- Make sure you have a new employee checklist (not just for new hires but for anyone new to your unit) and make sure employees get a copy. The checklist should include clear procedures for employees to follow when they are absent from work due to illness or injury including:
- Exactly how to report a necessary absence from work due to illness or injury. A requirement that the employee personally speak to the immediate supervisor or other designated and authorized individual within the first hour of their work shift or before if at all possible.
- Exactly what to do if the supervisor is unavailable at the time the employee reports the inability to report to work including leaving a telephone number where they can be reached when the supervisor becomes available.
- That the supervisor will monitor sick leave usage for each employee on a monthly or quarterly basis, and bring instances of above average or development of potential patterns of sick leave abuse to the attention of the employee(s).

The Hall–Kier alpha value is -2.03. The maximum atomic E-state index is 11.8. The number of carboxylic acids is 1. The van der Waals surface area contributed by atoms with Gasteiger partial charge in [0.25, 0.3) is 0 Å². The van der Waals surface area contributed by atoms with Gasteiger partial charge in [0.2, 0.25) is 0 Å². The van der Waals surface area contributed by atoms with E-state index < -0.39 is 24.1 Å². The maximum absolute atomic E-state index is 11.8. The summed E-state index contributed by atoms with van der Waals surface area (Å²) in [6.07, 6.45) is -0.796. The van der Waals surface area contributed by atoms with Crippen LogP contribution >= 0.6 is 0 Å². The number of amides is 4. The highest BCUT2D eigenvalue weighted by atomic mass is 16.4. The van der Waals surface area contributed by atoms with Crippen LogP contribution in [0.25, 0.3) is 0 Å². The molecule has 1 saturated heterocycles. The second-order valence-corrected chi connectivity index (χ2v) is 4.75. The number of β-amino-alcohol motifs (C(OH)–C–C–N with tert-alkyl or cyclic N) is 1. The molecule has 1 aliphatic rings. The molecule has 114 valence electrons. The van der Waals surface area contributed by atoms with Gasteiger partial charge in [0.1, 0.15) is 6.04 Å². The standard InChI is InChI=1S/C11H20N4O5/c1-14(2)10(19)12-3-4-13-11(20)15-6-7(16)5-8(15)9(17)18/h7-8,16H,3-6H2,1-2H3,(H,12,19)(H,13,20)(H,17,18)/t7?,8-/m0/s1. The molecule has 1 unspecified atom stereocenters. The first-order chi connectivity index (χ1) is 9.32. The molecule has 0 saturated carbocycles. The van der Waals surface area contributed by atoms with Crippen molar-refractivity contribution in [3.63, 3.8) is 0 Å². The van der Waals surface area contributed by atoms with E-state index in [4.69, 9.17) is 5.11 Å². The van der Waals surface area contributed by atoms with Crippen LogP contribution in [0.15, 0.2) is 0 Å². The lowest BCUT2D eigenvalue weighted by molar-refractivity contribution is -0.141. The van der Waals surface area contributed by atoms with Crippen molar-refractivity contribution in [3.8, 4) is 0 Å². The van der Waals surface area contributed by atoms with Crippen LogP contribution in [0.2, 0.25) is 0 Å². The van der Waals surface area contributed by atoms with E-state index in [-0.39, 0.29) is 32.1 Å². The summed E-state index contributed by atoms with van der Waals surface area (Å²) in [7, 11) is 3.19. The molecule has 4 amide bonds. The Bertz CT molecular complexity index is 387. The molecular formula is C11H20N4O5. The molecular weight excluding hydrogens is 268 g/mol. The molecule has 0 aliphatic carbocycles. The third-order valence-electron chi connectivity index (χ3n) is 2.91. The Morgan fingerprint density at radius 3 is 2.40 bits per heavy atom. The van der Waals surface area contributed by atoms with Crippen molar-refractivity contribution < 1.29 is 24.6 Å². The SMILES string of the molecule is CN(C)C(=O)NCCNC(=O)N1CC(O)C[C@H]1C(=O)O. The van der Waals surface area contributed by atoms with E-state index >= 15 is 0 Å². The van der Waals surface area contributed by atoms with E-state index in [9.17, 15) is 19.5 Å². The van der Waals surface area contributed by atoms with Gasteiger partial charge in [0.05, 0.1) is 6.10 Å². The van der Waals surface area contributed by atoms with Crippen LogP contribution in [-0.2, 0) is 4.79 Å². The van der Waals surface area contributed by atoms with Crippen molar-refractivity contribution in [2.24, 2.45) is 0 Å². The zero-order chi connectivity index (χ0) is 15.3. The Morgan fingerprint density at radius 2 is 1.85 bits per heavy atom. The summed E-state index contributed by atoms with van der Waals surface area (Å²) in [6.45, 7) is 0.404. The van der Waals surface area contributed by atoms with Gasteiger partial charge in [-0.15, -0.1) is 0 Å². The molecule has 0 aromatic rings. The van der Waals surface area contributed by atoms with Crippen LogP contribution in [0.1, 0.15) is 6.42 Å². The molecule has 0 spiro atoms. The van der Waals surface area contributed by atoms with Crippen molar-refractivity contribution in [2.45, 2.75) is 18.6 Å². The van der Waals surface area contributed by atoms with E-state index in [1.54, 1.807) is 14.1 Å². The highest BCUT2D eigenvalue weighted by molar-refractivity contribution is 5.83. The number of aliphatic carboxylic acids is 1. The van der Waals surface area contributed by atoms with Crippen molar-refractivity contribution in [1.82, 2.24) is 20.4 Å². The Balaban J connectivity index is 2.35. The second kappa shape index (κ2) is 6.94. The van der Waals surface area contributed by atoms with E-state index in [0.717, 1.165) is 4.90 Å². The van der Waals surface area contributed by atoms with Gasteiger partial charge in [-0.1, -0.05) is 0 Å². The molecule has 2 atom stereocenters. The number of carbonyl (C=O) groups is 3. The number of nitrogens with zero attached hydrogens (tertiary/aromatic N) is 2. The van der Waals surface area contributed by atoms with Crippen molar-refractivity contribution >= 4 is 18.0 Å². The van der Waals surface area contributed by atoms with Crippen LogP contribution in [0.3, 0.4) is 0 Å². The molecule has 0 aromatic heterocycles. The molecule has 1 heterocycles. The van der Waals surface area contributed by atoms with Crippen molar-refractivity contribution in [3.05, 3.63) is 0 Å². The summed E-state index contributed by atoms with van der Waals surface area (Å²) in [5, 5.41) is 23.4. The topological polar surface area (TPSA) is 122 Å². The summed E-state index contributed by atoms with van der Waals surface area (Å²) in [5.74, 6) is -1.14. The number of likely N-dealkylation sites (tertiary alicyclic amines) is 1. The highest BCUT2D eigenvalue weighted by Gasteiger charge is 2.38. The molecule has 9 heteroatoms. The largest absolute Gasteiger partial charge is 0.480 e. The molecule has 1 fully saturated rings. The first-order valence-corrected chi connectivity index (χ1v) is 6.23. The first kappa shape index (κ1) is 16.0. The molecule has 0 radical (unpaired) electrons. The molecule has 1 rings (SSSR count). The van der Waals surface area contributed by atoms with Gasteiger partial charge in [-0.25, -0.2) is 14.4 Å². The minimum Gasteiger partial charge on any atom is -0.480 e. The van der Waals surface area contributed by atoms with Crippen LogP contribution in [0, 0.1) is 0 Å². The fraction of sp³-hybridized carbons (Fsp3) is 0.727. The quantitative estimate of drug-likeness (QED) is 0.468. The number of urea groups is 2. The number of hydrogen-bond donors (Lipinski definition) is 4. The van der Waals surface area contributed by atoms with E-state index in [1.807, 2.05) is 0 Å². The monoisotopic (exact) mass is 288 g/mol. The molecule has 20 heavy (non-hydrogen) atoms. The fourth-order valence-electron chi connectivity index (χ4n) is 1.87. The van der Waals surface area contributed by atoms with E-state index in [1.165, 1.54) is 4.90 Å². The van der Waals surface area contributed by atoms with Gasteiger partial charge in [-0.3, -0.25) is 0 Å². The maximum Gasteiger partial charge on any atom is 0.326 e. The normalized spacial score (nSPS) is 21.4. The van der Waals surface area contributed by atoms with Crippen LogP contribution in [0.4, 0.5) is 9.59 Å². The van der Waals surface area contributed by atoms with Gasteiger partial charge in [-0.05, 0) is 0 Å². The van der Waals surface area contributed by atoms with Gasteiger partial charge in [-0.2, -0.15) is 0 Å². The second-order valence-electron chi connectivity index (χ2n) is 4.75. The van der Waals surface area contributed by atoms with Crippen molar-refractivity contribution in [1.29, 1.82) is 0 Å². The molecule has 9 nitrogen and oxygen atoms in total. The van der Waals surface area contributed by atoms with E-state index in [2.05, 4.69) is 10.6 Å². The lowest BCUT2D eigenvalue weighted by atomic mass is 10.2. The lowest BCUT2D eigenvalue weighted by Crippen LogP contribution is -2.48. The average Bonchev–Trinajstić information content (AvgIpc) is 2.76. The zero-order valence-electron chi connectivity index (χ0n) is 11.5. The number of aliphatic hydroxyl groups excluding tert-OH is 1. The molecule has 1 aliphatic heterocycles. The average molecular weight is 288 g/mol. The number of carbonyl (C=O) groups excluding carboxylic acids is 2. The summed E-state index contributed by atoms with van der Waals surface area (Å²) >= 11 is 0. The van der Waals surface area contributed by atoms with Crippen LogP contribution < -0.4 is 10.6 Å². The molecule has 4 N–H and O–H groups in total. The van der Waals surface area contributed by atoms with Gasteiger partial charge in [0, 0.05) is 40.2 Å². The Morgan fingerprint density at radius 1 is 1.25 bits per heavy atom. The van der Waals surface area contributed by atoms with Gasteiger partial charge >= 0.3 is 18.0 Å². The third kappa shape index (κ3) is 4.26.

- When addressing attendance issues with an employee, emphasize the importance of the employee’s work to the overall success of the organization and therefore, importance of the employee being at work.
- Absences over three days
- Scheduled medical procedures, treatments or requirements that will require substantial use of sick leave (E.G., surgery, pregnancy, chemotherapy, radiation treatments, etc.) These situations are easily documented and should never be allowed to become problems.
- Suspected sick leave abuse
- That requests for approval to use sick leave for absences due to medical appointments or treatments must be requested and approved in advance.
- That you, the supervisor, will personally follow up with the employee by phone, letter, or personal visit in cases of extended, or inadequately or unexplained absences.
- That employees experiencing medical problems should discuss them with you, the supervisor, but always with the Employee Assistance Program. Stress the employee’s entitlement to privacy regarding any medical problem.